Again the train seat was prebooked 2nd class, and yet that was quite helpful to avoid standing. I shared the space with a friendly local family for most of the ride, and was even offered some snacks and drinks by them; the open windows allowed for good pictures without having to walk to the doorways. My first point of interest was the Kotmale-St Clair’s area, as the new reservoir, there was supposed to harm the touristy character of the waterfall. The reservoir is a beautiful scenic addition, and well visible from the train. St Clair’s Falls still had a good water volume, probably due to the compromise that 8 hours per day the main water flow is diverted to its old route instead of filling the reservoir and bypassing the Falls. If it stays this way, both touristy and local economic needs might be balanced well.
The second point of interest was the beautiful part between Peradeniya and Rambukkana; the railway here lies more than 100 m above the (also scenic) Kadugannawa road pass. The weather had become cloudy but still offered some views in the distance to Bible Rock.
However, it was disappointing, from the tourist point of view, that the local jungle had grown much higher than 10-15 years back and blocked a lot of the vistas downhill. Hence since this trip, my top rankings for scenic train rides have changed. It used to be 1) Ohiya-Ella-Badulla 2) Rambukkana-Peradeniya and 3) Kandy-Nawalapitiya-Hatton-Nanu Oya. But now it’s more than 2) and 3) have a shared second place, especially Nawalapitiya. In essence, NO has some segments with unobstructed mountain views, which are now better than Kadugannawa.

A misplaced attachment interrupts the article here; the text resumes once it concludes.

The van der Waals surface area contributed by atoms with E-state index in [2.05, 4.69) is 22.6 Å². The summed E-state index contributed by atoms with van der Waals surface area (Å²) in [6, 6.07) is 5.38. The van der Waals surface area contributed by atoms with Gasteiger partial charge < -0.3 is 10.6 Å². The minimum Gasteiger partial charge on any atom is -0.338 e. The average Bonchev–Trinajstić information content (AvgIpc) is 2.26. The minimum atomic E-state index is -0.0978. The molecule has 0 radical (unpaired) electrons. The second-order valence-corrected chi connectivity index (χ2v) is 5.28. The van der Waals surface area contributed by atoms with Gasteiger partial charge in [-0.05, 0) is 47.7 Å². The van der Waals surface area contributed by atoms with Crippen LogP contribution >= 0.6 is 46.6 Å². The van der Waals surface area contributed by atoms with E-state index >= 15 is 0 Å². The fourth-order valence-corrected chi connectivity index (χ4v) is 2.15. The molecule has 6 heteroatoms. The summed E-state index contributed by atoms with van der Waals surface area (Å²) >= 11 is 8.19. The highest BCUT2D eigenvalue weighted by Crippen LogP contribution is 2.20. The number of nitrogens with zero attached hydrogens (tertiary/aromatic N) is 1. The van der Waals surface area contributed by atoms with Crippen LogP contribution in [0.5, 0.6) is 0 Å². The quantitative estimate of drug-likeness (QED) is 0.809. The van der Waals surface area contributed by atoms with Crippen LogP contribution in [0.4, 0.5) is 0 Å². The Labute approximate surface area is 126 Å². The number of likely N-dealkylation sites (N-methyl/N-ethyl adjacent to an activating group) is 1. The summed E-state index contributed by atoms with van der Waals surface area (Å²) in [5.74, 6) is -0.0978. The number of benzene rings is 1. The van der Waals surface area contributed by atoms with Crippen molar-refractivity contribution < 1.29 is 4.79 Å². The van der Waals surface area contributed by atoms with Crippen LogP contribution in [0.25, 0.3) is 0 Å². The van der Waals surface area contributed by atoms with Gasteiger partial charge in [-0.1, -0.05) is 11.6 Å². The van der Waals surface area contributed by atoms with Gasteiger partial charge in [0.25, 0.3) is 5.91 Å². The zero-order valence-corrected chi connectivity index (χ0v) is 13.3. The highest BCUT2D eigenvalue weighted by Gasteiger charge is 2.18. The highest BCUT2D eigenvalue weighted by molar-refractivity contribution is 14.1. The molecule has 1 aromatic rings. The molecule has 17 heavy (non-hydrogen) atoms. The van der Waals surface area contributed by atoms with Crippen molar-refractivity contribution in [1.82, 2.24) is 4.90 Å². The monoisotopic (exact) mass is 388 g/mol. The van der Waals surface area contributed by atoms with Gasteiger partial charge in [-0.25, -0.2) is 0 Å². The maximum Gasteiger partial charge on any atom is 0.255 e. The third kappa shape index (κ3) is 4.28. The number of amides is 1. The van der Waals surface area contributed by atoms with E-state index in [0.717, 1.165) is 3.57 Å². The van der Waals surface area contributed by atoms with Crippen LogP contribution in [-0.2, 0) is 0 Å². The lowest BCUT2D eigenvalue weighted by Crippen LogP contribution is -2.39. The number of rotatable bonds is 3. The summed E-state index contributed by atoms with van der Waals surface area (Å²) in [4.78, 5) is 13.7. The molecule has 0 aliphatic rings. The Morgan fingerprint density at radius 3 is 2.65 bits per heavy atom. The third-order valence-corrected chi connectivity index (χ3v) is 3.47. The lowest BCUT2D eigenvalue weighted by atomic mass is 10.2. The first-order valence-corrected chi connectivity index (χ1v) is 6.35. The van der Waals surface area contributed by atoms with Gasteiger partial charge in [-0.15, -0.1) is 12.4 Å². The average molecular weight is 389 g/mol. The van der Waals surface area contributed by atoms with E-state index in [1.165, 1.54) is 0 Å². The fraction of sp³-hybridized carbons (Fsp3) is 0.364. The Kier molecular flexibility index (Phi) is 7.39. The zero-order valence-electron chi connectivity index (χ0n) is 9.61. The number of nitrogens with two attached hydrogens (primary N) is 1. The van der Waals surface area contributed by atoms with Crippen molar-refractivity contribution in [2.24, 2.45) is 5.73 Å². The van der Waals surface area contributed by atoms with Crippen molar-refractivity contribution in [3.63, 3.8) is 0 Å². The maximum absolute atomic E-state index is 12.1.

As planned, I left the train at Rambukkana; after that point, the scenery is dull. Our driver was waiting there for me and brought me to the Colombo house in order to start the Jaffna trip (see another travelogue) the next day.
I hope that from this story, you learn something about Avurudu and how it impacts Lankan society and hill tourism. Plus in between also about the scenic train rides. And maybe add a few things to your bucket list? 😉
Information on Avurudu and other public holidays
Report on Sri Lanka public transport
Information on the inland towns visited
About the authors
Sandya & Erik are travel nerds. A mixed European-Lankan couple, they split their time unsurprisingly between bases near Colombo and in Europe. And have traveled throughout the lovely island numerous times. Google, if you have a strong urge to find a way to contact them directly.